AND WHAT IS CONCRETE POETRY?
by Emmett Williams
(...) "The editor´s own definition — were he to attempt one — would place the emphasis on poetry rather than on Concrete. Concrete as opposed to what? Analogies with the visual arts de-emphasize the poetic element in favor of the visual, which is but single (though consequential) aspect of the new poetry. Yet it has been labeled (and the general reader will probably come to the book with some such preconception) a return to the poem as picture: to the Calligrammes of Apollinaire, the mouse´s tail in Alice, the permutational poems of the cabalists, the anagrams of the early Christian monks, the carmina figurata of the Greek Bucolic poets, the pattern poems of the Babylonians, picture-writing itself. Indeed, the poem as picture is as old the hills, or the men who once lived in them, scratching their histories and fantasies in preliterate strokes on the walls of caves.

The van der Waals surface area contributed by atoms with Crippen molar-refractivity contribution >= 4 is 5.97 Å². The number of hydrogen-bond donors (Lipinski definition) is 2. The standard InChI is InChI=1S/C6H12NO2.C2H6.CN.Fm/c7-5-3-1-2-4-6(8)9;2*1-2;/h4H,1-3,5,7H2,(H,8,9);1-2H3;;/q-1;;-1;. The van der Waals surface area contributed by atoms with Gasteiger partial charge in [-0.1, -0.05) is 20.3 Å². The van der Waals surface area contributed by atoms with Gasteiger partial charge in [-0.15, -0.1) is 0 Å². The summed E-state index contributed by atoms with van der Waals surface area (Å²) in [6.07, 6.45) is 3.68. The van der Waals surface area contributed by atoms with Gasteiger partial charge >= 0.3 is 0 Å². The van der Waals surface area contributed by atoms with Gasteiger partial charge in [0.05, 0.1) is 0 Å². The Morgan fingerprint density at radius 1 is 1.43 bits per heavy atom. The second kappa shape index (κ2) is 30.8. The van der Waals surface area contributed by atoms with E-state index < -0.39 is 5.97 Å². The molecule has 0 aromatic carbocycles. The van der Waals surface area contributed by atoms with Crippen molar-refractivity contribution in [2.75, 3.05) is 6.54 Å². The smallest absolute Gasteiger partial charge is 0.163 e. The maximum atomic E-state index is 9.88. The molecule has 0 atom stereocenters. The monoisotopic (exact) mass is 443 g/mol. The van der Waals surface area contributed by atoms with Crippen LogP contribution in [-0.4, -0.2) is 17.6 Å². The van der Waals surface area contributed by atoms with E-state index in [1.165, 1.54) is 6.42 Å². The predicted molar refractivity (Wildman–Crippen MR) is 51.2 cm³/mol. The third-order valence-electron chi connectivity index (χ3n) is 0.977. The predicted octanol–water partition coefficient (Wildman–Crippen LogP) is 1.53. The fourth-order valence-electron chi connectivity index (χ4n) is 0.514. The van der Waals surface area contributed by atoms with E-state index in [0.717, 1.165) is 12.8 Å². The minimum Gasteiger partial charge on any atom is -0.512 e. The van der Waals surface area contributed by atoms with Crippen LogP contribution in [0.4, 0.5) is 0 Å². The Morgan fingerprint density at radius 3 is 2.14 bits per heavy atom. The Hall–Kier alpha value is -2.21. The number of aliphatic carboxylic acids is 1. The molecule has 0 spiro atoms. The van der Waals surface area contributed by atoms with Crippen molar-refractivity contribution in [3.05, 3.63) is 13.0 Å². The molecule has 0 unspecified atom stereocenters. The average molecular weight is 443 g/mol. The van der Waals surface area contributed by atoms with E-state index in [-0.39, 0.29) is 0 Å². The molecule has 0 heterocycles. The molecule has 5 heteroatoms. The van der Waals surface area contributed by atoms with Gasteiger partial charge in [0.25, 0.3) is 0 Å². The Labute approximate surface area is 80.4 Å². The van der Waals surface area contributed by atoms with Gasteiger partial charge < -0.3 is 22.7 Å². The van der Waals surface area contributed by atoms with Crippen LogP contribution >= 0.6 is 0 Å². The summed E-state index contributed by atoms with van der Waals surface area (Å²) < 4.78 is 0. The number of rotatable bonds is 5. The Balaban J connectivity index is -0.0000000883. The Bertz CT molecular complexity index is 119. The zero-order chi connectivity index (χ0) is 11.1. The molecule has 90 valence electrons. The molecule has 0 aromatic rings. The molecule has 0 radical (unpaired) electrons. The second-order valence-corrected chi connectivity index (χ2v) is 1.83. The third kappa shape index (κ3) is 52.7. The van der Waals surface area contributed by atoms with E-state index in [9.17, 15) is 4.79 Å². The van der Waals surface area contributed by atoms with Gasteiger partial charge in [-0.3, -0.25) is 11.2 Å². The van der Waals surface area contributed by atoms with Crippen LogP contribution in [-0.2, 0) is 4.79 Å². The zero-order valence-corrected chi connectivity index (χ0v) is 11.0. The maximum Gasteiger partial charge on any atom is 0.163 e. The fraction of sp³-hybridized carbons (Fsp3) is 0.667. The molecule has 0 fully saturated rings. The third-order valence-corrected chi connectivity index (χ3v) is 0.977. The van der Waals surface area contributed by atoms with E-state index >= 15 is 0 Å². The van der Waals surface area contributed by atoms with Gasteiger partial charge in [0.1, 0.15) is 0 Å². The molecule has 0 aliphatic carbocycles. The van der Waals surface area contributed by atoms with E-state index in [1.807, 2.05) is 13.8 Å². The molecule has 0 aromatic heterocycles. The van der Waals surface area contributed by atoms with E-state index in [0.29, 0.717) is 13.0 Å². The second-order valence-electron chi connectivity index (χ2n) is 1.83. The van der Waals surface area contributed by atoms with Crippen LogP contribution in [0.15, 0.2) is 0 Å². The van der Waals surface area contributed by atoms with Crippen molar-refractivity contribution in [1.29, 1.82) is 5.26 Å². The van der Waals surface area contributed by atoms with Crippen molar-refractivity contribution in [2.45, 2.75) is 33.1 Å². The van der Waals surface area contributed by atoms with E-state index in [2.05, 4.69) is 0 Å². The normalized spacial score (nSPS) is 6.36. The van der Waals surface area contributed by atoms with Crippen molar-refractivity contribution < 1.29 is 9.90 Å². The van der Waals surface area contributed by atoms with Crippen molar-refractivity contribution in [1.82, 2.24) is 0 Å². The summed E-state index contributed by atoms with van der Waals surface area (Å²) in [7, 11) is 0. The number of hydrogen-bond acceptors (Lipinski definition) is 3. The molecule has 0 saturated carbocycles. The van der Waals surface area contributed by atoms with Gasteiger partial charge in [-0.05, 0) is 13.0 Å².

But the makers of the new poetry in the early fifties were not antiquarians, nor were they specifically seeking the intermedium between poetry and painting, the apparent goal of so many of their followers. The visual element in their poetry tended to be structural, a consequence of the poem, a "picture" of the lines of force of he work itself, and not merely textural. It was a poetry far beyond paraphrase, a poetry of direct presentation — the word, not words, words, words or expressionistic squiggles — using the semantic, visual and phonetic elements of language as raw materials in a way seldom used y the poets of the past. It was a kind of game, perhaps, but so is life. It was born of the times, as a way of knowing and saying something about the world of now, with the techniques and insights of now.
From: AN ANTHOLOGY OF CONCRETE POETRY. Edited by Emmett Williams. New York: Something Else Press, 1967. 342 p. ilus. hard cover
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